Is it inherently presupposed that a case to be formulated is one which should be “effective”? By the insertion of that term, of course, it immediately implies a retrospective vantage point — an “ends” to “means” view of an outcome-based approach.
If a Federal or Postal employee who files for Federal Disability Retirement benefits, whether under FERS, CSRS or CSRS Offset, receives a denial from the U.S. Office of Personnel Management, one assumes that the case was not “effectively” formulated. On the other hand, if an approval is received from OPM, one need not consider any such issue, but merely moves on to the “when” phase — as in, “When am I going to get paid“?
Outcome-based formulation of a case is never an unwise approach; but the mere fact that a denial is issued by OPM after reviewing a given Federal Disability Retirement application, does not mean that the case itself was not originally “effective” in the formulation and submission.
There are OPM “administrative specialists” who systematically deny cases; certain others who require a higher standard of proof beyond what the law mandates; and even those who extrapolate clear evidence in a denial which establishes eligibility for Federal Disability Retirement, but nevertheless concludes with a disapproval. Such arbitrary outcomes may seem unfair and unwarranted, but it is a reality which must be faced.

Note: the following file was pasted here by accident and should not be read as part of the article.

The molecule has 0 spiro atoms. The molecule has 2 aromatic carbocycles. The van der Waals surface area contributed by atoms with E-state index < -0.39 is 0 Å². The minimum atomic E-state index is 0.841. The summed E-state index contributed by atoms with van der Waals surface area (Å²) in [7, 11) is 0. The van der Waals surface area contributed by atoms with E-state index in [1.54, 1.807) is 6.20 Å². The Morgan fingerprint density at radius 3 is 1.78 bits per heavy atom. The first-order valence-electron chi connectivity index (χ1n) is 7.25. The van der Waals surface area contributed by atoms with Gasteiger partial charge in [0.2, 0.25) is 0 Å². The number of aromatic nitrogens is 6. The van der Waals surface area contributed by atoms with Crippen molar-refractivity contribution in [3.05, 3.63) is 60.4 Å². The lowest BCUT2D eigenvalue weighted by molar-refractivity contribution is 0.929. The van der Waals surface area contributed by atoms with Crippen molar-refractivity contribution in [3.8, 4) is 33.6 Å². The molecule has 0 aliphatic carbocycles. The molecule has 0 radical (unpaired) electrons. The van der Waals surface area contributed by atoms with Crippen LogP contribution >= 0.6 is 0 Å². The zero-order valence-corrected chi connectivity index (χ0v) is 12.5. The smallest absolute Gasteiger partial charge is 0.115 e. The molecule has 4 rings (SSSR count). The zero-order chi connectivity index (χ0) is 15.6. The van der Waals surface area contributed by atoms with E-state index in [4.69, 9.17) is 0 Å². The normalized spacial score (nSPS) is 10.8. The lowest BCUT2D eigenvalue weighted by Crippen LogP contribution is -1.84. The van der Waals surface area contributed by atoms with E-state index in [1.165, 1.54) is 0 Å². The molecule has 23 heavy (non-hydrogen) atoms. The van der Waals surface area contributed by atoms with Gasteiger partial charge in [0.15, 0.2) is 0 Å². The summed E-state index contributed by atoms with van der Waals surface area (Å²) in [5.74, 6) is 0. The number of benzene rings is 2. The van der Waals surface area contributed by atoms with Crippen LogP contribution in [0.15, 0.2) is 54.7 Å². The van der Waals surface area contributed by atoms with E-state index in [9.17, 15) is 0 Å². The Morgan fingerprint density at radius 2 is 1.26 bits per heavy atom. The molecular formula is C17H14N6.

In light of this, the positive outlook to embrace is the fact that Federal OPM Disability Retirement is an administrative process with multiple stages for appeals and additional bites at the proverbial apple.
From the outset, it is always a good idea to carefully prepare, formulate and file an “effective” case; but the mere fact that the first attempt fails to achieve the outcome desired, does not diminish or extinguish the positive assessment reached at the outset when first the OPM Disability Retirement packet was submitted; rather, it just means that additional proof and evidentiary addendum must be forthcoming to satisfy the bureaucratic process of further effectuating the efficacy of an already-effective case.
Robert R. McGill, Esquire